Harm reduction leaders are disappointed with Governor Wolf’s “disaster emergency” declaration earlier this week, which was made in response to Pennsylvania’s growing opioid addiction crisis. That’s because while the declaration allows the state to override existing regulations and outlines plans for things like better naloxone distribution and access to treatment on demand, it makes no mention of harm reduction initiatives like syringe exchanges, which are currently illegal in the state.
“We’re the ones reaching the most vulnerable people who are out there for overdoses, we’re also the folks that refer on a regular basis to treatment programs,” said Jose Benitez, director of Philadelphia’s syringe exchange, Prevention Point Philadelphia.
Exchanges are places where people who use drugs can exchange dirty needles for clean ones. They’re a critical public health intervention, according to Benitez, and first lines of defense against serious diseases like HIV, hepatitis, and other soft tissue infections. He says Prevention Point has helped cut HIV infections among drug users in Philadelphia from 50 percent down to 5 percent.
Yet exchanges are only sanctioned in Philadelphia and Pittsburgh, thanks to specific local ordinances. Mayor Ed Rendell made it legal in Philadelphia 25 years ago, during the AIDS crisis. But elsewhere, needles can be considered drug paraphernalia, so someone could be arrested for possessing them if police believe they’re being used for illicit drugs.
States like Indiana and neighboring New Jersey, meanwhile, have made exchanges legal through emergency declarations.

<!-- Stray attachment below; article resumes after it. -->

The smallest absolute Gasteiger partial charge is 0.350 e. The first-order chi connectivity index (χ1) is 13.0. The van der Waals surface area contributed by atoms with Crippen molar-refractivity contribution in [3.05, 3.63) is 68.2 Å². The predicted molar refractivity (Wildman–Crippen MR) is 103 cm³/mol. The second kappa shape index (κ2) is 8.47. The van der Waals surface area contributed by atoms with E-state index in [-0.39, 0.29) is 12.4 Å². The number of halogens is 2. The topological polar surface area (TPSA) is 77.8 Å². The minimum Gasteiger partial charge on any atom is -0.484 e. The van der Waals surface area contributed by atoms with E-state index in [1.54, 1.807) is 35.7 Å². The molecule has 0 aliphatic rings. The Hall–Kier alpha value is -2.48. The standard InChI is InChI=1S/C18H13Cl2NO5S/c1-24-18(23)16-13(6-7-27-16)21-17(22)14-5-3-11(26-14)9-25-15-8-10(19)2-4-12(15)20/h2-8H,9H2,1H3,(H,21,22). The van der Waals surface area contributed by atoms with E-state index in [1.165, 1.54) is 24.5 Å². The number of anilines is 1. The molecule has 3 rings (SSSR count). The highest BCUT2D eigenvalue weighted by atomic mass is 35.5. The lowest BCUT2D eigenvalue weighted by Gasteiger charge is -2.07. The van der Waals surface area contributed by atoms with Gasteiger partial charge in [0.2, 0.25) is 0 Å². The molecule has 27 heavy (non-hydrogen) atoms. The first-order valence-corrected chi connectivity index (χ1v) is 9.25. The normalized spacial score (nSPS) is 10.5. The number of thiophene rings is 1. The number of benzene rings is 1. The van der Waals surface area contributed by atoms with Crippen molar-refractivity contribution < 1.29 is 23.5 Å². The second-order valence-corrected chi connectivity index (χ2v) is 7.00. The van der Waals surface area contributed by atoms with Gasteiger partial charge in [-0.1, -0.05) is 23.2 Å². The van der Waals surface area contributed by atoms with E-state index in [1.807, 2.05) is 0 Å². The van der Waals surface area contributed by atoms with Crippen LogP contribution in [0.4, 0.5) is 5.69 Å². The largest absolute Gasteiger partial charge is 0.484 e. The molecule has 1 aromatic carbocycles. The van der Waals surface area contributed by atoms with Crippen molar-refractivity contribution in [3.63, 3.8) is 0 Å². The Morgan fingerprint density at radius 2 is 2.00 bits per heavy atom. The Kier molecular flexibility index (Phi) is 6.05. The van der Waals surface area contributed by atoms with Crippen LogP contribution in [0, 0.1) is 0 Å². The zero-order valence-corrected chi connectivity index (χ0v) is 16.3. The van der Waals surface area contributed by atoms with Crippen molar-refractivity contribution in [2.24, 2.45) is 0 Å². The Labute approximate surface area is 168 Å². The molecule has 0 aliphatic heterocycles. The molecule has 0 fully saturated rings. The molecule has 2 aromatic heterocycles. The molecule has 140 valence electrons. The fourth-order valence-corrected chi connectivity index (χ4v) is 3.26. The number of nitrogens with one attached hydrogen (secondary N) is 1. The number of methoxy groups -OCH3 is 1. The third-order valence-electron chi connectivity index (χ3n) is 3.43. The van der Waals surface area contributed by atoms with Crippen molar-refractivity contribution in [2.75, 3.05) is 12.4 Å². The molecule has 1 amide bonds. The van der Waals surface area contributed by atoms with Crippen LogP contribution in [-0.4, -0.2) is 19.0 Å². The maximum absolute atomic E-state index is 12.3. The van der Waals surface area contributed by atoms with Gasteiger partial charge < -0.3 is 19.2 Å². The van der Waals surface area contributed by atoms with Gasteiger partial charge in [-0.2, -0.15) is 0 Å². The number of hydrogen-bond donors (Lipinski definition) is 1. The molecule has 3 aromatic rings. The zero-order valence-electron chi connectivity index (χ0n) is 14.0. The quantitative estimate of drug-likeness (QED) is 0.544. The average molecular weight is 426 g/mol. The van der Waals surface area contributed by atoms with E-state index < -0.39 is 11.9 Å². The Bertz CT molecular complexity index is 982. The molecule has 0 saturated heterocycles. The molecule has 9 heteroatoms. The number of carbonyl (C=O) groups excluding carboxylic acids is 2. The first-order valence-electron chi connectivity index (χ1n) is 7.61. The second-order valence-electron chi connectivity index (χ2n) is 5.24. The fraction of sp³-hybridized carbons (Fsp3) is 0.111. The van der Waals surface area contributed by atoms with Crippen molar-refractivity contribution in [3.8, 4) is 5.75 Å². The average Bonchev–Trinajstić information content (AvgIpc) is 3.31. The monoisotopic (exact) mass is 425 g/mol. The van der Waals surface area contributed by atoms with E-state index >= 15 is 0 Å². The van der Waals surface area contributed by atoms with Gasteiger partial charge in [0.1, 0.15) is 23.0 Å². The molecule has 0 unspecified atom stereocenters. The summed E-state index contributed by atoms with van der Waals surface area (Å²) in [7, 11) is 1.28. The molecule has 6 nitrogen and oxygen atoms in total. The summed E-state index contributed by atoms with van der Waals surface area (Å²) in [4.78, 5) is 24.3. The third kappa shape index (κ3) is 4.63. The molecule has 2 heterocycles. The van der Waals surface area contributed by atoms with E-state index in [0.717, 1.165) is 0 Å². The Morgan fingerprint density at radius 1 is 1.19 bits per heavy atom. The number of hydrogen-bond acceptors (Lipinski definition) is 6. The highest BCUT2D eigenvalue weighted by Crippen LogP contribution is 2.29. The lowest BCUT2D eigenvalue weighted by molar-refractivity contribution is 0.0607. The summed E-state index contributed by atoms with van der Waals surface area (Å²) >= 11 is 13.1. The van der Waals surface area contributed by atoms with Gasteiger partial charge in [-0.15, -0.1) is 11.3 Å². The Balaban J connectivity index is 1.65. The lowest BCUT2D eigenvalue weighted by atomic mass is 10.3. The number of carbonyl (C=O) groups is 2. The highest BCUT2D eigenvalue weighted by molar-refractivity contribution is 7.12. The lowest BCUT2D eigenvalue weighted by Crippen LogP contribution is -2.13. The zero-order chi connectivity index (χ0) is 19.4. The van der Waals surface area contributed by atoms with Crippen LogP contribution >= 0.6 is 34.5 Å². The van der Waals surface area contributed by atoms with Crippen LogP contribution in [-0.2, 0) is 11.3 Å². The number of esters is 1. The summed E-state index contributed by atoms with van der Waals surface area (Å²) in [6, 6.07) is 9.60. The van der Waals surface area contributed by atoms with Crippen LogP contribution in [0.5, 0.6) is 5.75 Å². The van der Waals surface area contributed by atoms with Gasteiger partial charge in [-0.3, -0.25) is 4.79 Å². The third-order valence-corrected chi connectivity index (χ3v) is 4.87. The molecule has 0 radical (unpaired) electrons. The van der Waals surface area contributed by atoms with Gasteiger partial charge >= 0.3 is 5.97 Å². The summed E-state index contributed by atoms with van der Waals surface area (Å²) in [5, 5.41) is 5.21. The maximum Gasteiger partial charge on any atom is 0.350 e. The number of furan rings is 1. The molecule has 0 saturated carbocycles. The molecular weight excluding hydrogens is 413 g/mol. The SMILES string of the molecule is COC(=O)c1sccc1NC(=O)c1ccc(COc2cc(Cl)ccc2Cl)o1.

Aaron Arnold, director of Prevention Point Pittsburgh, says areas outside Philadelphia and Pittsburgh really suffer as a result of exchanges being illegal: just a handful of exchanges exist underground on shoestring budgets, and operate in fear of getting closed down.
“Participants feel like they’re not protected when they try to participate in the program, and they [the underground exchanges] also face the lack of funding, the lack of resources to actually implement the services and the programs in the way they should be,” Aaron said. “And for many people [who run exchanges] in rural areas, they may live in a small town with small social networks, so for them, they’re putting themselves at great risk of running afoul of law enforcement in those places even though they are carrying on a public health service that is saving lives and reducing infectious disease incidents.”
He knows of many places around the state that are ready to start harm reduction programs who feel they can’t do it because they don’t have explicit authorization to do so. Local support may also be tricky. Such interventions have historically been controversial in many places, mired in politics and the stigma related to drug use.
“For people living in those areas, worst of all they can’t access sterile syringes and so they’re putting themselves at risk of infectious disease and other blood borne infections and soft tissue injuries every time they have to reuse or share injection equipment during their process,” he said. “This [needle exchanges] should have been first and foremost at the heart and soul of this declaration.”
Unlike Philadelphia, which provides city funding for its exchange, Pittsburgh’s exchange also does not get any public funding because of state law. Benitez adds that Philadelphia’s would benefit from more support, having doubled its exchange in recent years. It distributed 2.1 million needles last year.
But while he’s disappointed the governor’s declaration doesn’t explicitly address needle exchanges or safe injection sites — something that Philadelphia is currently seriously considering — he’s hopeful the declaration could pave the way for more overt support in the future.
“We were grateful to see attention paid to this issue,” Benitez said, of the declaration and the statewide crisis.